Yesterday, we walked 15 miles from Lake Crescent to the site of the former dam on the Elwha River.
Interestingly, it seems a local buzz might be developing around us. Walkers or bikers stop us on the trail to tell us (from an appropriate distance) they saw us walking yesterday or the day before or a week ago. Everyone asks about our cart and then our plan, and they marvel at the undertaking. One couple offered us a beer. Yesterday, as I trundled up a particularly steep hill with cart in tow, I was startled out of my reverie by a a whoop and a cheer. A tanned young woman leaned from the waist out the window of a rusting Ford pick up truck, shouting enthusiastically, hair whipping in the wind. Cars tap-tap-tap their horns once they’ve passed us, by way of greeting and encouragement. It’s good for morale, I tell you.
Around mile 10, I dropped the cart in a gravel pull out and dashed into the tall grass to answer the call of nature just as rain began began to fall. Tromping back to the cart, the rain became a sluicing downpour, and I suddenly realized I was starving. Without a second thought, I pulled a slice of pie from my pack, plopped down in the mud, and began to devour it. A well-worn couple in an equally well-worn purring little pickup truck pulled over opposite me and called out, “You alright? Need some help?” It was only then that it struck me how I must look: cart leaning haphazardly forward by the side of the road, me soaked to the skin and sitting in the mud, shoveling pie into my face. Rod caught up to me about then and together we assured them we were fine, just stopping for a rest. They u-turned to drive back the way they’d come calling, “May god bless you on your journey,” and I wondered if they’d driven down that road just to find us.
I pulled the cart the last 10 of today’s 15 miles, over many a hill. At times, rain poured so heavily it completely occluded my glasses, and I had to slide them down my nose and peer over them. My tank top and pants and every article of underclothing I wore was soaked and water trickled into the crevices of my body. All except my socks, which remained miraculously warm and dry, despite my waterlogged shoes. Pulling the cart kept me warm though, and my body was so occupied that I was only vaguely aware of more. The world around me was green. The traffic briefly roaring then long stretches of windy, grassy quiet. The smell of mud and cows and rain and berry flowers. When walking is good it is like meditating; everything slows down and the world is in both sharp focus and faded wash. The mind rests in it without thinking about anything in particular.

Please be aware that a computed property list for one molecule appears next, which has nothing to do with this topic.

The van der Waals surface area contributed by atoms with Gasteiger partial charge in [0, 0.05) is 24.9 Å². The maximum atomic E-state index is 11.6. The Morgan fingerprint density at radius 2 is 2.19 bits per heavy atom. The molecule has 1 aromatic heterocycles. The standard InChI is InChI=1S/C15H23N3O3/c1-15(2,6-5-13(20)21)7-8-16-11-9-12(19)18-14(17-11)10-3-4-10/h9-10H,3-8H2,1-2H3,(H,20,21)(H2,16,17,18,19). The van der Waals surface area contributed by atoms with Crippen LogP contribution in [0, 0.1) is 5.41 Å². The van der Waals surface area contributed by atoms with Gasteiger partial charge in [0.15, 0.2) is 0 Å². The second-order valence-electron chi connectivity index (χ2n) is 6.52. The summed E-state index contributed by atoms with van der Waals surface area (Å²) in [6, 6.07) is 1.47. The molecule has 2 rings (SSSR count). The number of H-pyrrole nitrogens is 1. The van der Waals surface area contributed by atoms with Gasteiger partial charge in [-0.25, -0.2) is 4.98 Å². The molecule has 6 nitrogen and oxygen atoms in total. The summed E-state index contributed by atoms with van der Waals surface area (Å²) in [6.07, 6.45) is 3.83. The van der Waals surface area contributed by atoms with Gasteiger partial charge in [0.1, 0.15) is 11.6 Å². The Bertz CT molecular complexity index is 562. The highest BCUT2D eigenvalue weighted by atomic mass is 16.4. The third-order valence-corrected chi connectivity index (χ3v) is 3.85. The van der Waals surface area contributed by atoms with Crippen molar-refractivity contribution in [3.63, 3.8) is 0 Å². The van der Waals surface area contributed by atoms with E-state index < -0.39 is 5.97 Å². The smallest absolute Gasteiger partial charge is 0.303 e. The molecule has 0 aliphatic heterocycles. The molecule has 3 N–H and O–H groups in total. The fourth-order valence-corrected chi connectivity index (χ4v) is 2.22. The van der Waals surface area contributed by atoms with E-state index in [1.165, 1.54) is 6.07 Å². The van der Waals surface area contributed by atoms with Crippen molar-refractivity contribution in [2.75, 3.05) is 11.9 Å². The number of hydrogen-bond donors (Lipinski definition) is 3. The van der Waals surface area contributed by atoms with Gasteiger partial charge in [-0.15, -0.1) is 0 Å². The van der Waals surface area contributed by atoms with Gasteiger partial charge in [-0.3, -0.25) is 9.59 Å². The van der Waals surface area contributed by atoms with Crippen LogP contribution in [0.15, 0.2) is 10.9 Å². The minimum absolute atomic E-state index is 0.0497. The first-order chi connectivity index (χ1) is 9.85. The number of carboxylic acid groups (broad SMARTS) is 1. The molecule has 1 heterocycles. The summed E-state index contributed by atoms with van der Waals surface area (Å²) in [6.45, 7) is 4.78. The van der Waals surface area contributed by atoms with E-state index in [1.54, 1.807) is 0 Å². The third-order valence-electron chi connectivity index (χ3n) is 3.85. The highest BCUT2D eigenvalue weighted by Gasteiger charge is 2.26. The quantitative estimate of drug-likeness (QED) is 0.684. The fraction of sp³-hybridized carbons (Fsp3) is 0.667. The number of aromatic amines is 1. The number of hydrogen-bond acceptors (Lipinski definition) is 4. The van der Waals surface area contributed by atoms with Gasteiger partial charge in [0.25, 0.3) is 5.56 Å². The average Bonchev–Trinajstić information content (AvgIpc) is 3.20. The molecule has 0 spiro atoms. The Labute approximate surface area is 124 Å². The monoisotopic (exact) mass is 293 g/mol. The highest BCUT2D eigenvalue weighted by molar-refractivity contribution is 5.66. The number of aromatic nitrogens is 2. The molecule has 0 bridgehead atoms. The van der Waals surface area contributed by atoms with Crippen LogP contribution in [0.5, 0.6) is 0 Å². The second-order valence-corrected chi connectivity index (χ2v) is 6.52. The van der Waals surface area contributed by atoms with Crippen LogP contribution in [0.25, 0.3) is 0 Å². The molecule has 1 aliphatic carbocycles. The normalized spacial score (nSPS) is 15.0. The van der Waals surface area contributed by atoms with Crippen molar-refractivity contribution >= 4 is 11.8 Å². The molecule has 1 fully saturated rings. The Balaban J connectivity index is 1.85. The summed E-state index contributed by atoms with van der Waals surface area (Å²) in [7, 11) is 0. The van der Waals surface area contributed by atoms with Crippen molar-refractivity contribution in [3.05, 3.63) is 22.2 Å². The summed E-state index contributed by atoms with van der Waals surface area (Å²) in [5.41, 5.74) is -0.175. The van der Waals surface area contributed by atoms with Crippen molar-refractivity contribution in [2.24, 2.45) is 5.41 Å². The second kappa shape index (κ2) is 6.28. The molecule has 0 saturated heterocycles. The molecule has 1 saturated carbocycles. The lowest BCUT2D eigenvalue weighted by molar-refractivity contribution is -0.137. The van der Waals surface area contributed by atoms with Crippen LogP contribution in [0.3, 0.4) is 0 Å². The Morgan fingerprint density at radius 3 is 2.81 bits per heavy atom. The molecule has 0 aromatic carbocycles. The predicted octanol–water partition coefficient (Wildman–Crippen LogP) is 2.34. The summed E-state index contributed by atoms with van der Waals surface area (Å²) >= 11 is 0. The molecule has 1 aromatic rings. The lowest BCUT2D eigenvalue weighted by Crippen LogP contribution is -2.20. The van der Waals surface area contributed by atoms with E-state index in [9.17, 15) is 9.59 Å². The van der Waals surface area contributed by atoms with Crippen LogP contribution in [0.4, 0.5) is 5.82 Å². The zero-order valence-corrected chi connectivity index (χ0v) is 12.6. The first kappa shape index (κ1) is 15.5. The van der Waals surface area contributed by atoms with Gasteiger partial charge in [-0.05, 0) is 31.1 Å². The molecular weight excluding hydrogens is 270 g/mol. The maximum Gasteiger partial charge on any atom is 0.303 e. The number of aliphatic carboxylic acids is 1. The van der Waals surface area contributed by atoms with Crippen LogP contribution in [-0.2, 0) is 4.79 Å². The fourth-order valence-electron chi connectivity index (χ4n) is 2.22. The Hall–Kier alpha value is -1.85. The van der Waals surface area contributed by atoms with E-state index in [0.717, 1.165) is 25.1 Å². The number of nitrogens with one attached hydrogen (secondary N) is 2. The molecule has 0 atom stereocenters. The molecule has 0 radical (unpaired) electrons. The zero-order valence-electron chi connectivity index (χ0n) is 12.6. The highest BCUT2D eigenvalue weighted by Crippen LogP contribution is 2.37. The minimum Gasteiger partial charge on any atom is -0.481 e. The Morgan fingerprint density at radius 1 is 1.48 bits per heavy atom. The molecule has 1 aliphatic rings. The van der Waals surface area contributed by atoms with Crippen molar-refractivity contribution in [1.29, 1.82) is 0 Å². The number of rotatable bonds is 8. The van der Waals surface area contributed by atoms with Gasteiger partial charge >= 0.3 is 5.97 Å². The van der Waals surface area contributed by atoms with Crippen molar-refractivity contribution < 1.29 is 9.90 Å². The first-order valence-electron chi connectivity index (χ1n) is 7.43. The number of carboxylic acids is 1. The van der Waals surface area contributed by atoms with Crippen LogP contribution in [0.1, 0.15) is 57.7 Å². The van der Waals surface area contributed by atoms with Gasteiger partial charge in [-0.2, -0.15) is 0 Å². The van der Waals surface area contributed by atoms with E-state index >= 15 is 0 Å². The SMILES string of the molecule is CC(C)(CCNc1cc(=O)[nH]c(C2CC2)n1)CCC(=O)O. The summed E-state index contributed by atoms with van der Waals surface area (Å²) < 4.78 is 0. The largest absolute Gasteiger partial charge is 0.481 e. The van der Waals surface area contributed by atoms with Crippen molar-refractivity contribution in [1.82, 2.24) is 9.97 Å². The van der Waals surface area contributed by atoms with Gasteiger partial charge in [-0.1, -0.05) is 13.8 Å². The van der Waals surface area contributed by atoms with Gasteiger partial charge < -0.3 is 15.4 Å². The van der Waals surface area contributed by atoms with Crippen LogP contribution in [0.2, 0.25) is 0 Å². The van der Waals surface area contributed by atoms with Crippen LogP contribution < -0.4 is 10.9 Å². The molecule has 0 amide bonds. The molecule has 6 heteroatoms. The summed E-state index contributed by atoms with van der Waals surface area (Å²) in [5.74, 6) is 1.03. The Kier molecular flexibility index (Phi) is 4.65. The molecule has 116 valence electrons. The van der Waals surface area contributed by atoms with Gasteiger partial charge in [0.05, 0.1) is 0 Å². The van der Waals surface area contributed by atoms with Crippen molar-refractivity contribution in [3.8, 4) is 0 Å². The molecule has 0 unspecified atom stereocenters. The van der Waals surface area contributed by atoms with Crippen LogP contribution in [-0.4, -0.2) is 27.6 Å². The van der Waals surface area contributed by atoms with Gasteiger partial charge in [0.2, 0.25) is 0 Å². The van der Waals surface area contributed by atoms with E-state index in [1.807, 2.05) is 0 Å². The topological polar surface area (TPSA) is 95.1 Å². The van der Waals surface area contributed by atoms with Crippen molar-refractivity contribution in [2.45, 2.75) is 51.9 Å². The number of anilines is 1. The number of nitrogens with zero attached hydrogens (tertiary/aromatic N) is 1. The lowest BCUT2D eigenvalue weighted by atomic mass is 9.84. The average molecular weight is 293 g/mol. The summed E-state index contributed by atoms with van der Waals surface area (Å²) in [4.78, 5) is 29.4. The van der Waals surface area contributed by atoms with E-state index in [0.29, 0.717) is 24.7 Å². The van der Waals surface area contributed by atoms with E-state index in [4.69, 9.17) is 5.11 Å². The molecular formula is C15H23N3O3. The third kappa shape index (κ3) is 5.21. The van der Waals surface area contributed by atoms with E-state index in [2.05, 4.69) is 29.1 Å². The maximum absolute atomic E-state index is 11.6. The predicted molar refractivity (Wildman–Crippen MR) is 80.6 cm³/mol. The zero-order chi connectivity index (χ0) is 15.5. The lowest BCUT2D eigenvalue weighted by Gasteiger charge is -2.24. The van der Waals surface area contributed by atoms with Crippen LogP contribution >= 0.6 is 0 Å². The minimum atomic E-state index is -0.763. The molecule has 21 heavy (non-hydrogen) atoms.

The rain still poured as I crossed the Elwha River Bridge and pulled into the Elwha Dam RV Park and Campground. We found a campsite and the downpour turned to a deluge. We set up our tent then mopped the standing water from its floor. We struggled to hang a blue tarp over our picnic table. I laughed and wrung the water from my shirt as we worked, but goosebumps were growing on my bare arms and my serenity was wearing thin. I wanted hot cocoa more than anything in the world. It was still a long way off.
Today is a rest day. Yesterday’s rain is gone, though the sky still looms grey. We’ve done laundry and napped on our mats, and generally loafed about. We’ve picked up resupply boxes we’d left with the RV lot owners, and our bear canisters are once again stuffed with dehydrated food. Tomorrow we walk to Port Angeles. For another few hours though, all I have to worry about is hot cocoa.